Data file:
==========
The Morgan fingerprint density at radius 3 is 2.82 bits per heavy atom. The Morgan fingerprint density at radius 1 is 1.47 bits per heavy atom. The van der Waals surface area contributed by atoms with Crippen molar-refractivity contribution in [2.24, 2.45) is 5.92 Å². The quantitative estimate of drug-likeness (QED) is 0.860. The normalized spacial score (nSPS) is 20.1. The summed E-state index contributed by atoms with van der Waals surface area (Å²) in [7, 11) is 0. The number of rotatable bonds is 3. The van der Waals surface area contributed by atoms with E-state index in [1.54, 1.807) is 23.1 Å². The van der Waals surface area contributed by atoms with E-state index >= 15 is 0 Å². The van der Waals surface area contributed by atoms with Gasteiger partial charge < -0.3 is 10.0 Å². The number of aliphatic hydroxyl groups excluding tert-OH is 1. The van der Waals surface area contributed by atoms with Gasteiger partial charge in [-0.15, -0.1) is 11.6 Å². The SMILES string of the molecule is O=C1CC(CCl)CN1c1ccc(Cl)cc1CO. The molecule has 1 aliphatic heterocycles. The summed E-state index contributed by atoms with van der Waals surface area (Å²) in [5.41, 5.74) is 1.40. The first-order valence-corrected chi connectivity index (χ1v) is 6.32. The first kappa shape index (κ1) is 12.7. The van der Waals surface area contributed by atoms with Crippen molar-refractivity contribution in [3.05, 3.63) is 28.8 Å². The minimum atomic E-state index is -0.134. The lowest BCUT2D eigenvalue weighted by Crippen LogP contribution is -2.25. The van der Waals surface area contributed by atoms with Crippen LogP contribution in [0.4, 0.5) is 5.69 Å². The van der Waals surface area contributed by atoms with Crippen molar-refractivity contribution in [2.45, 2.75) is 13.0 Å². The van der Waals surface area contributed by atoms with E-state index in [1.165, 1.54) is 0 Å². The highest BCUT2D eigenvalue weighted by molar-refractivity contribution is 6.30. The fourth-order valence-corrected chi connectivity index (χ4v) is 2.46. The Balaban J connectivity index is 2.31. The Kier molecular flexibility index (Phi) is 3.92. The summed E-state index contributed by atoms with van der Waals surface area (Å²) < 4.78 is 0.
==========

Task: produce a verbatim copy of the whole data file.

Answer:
The Morgan fingerprint density at radius 3 is 2.82 bits per heavy atom. The Morgan fingerprint density at radius 1 is 1.47 bits per heavy atom. The van der Waals surface area contributed by atoms with Crippen molar-refractivity contribution in [2.24, 2.45) is 5.92 Å². The quantitative estimate of drug-likeness (QED) is 0.860. The normalized spacial score (nSPS) is 20.1. The summed E-state index contributed by atoms with van der Waals surface area (Å²) in [7, 11) is 0. The number of rotatable bonds is 3. The van der Waals surface area contributed by atoms with E-state index in [1.54, 1.807) is 23.1 Å². The van der Waals surface area contributed by atoms with E-state index >= 15 is 0 Å². The van der Waals surface area contributed by atoms with Gasteiger partial charge < -0.3 is 10.0 Å². The number of aliphatic hydroxyl groups excluding tert-OH is 1. The van der Waals surface area contributed by atoms with Gasteiger partial charge in [-0.15, -0.1) is 11.6 Å². The SMILES string of the molecule is O=C1CC(CCl)CN1c1ccc(Cl)cc1CO. The molecule has 1 aliphatic heterocycles. The summed E-state index contributed by atoms with van der Waals surface area (Å²) in [5.41, 5.74) is 1.40. The first-order valence-corrected chi connectivity index (χ1v) is 6.32. The first kappa shape index (κ1) is 12.7. The van der Waals surface area contributed by atoms with Crippen molar-refractivity contribution in [3.05, 3.63) is 28.8 Å². The minimum atomic E-state index is -0.134. The lowest BCUT2D eigenvalue weighted by Crippen LogP contribution is -2.25. The van der Waals surface area contributed by atoms with Crippen LogP contribution in [0.4, 0.5) is 5.69 Å². The van der Waals surface area contributed by atoms with Crippen molar-refractivity contribution in [2.45, 2.75) is 13.0 Å². The van der Waals surface area contributed by atoms with E-state index in [1.165, 1.54) is 0 Å². The highest BCUT2D eigenvalue weighted by molar-refractivity contribution is 6.30. The fourth-order valence-corrected chi connectivity index (χ4v) is 2.46. The Balaban J connectivity index is 2.31. The Kier molecular flexibility index (Phi) is 3.92. The summed E-state index contributed by atoms with van der Waals surface area (Å²) < 4.78 is 0.